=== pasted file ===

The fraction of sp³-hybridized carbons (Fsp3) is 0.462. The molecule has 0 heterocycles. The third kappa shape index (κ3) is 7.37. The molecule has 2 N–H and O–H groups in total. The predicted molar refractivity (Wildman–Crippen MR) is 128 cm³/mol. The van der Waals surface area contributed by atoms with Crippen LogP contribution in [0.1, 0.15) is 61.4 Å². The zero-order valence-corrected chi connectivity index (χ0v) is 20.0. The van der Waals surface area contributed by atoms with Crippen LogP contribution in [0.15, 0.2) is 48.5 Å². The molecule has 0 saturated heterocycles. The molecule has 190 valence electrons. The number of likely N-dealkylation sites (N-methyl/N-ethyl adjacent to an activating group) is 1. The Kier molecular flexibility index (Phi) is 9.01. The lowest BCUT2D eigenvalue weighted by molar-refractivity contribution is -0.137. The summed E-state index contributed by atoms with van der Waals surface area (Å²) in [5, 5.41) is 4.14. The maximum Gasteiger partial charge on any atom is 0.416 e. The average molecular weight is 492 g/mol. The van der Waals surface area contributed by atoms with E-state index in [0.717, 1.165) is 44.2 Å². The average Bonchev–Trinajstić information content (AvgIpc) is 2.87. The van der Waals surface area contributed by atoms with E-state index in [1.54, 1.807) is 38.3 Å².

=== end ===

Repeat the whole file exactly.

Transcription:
The fraction of sp³-hybridized carbons (Fsp3) is 0.462. The molecule has 0 heterocycles. The third kappa shape index (κ3) is 7.37. The molecule has 2 N–H and O–H groups in total. The predicted molar refractivity (Wildman–Crippen MR) is 128 cm³/mol. The van der Waals surface area contributed by atoms with Crippen LogP contribution in [0.1, 0.15) is 61.4 Å². The zero-order valence-corrected chi connectivity index (χ0v) is 20.0. The van der Waals surface area contributed by atoms with Crippen LogP contribution in [0.15, 0.2) is 48.5 Å². The molecule has 0 saturated heterocycles. The molecule has 190 valence electrons. The number of likely N-dealkylation sites (N-methyl/N-ethyl adjacent to an activating group) is 1. The Kier molecular flexibility index (Phi) is 9.01. The lowest BCUT2D eigenvalue weighted by molar-refractivity contribution is -0.137. The summed E-state index contributed by atoms with van der Waals surface area (Å²) in [5, 5.41) is 4.14. The maximum Gasteiger partial charge on any atom is 0.416 e. The average molecular weight is 492 g/mol. The van der Waals surface area contributed by atoms with E-state index in [0.717, 1.165) is 44.2 Å². The average Bonchev–Trinajstić information content (AvgIpc) is 2.87. The van der Waals surface area contributed by atoms with E-state index in [1.54, 1.807) is 38.3 Å².